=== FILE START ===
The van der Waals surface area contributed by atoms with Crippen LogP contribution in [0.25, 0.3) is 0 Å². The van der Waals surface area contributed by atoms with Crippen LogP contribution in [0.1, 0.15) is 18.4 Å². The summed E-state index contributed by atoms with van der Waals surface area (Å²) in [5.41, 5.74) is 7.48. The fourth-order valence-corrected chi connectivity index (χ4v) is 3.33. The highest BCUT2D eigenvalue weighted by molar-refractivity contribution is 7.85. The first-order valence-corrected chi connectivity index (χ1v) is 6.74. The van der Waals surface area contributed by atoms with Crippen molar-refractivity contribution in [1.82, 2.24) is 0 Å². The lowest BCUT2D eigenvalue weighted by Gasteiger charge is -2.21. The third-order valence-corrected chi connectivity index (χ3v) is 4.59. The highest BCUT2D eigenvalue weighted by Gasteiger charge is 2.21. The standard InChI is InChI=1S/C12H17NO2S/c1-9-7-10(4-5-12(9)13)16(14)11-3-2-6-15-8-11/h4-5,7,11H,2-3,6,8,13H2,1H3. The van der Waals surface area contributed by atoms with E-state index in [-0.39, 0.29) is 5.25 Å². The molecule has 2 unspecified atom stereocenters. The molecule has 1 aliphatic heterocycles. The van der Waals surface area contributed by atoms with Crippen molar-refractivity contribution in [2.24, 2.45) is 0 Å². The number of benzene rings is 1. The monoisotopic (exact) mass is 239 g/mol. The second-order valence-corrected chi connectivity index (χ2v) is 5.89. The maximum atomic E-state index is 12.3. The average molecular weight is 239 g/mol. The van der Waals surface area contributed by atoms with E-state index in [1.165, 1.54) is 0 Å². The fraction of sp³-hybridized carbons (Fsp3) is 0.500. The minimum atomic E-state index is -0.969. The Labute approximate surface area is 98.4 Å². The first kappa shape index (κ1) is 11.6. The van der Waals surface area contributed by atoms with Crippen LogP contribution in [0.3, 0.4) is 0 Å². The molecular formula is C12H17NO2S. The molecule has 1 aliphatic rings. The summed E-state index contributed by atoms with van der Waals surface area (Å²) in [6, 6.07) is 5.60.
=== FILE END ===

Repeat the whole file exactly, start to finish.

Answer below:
The van der Waals surface area contributed by atoms with Crippen LogP contribution in [0.25, 0.3) is 0 Å². The van der Waals surface area contributed by atoms with Crippen LogP contribution in [0.1, 0.15) is 18.4 Å². The summed E-state index contributed by atoms with van der Waals surface area (Å²) in [5.41, 5.74) is 7.48. The fourth-order valence-corrected chi connectivity index (χ4v) is 3.33. The highest BCUT2D eigenvalue weighted by molar-refractivity contribution is 7.85. The first-order valence-corrected chi connectivity index (χ1v) is 6.74. The van der Waals surface area contributed by atoms with Crippen molar-refractivity contribution in [1.82, 2.24) is 0 Å². The lowest BCUT2D eigenvalue weighted by Gasteiger charge is -2.21. The third-order valence-corrected chi connectivity index (χ3v) is 4.59. The highest BCUT2D eigenvalue weighted by Gasteiger charge is 2.21. The standard InChI is InChI=1S/C12H17NO2S/c1-9-7-10(4-5-12(9)13)16(14)11-3-2-6-15-8-11/h4-5,7,11H,2-3,6,8,13H2,1H3. The van der Waals surface area contributed by atoms with E-state index in [-0.39, 0.29) is 5.25 Å². The molecule has 2 unspecified atom stereocenters. The molecule has 1 aliphatic heterocycles. The van der Waals surface area contributed by atoms with Crippen molar-refractivity contribution in [2.24, 2.45) is 0 Å². The number of benzene rings is 1. The monoisotopic (exact) mass is 239 g/mol. The second-order valence-corrected chi connectivity index (χ2v) is 5.89. The maximum atomic E-state index is 12.3. The average molecular weight is 239 g/mol. The van der Waals surface area contributed by atoms with E-state index in [1.165, 1.54) is 0 Å². The fraction of sp³-hybridized carbons (Fsp3) is 0.500. The minimum atomic E-state index is -0.969. The Labute approximate surface area is 98.4 Å². The first kappa shape index (κ1) is 11.6. The van der Waals surface area contributed by atoms with Crippen LogP contribution in [0.3, 0.4) is 0 Å². The molecular formula is C12H17NO2S. The molecule has 1 aliphatic rings. The summed E-state index contributed by atoms with van der Waals surface area (Å²) in [6, 6.07) is 5.60.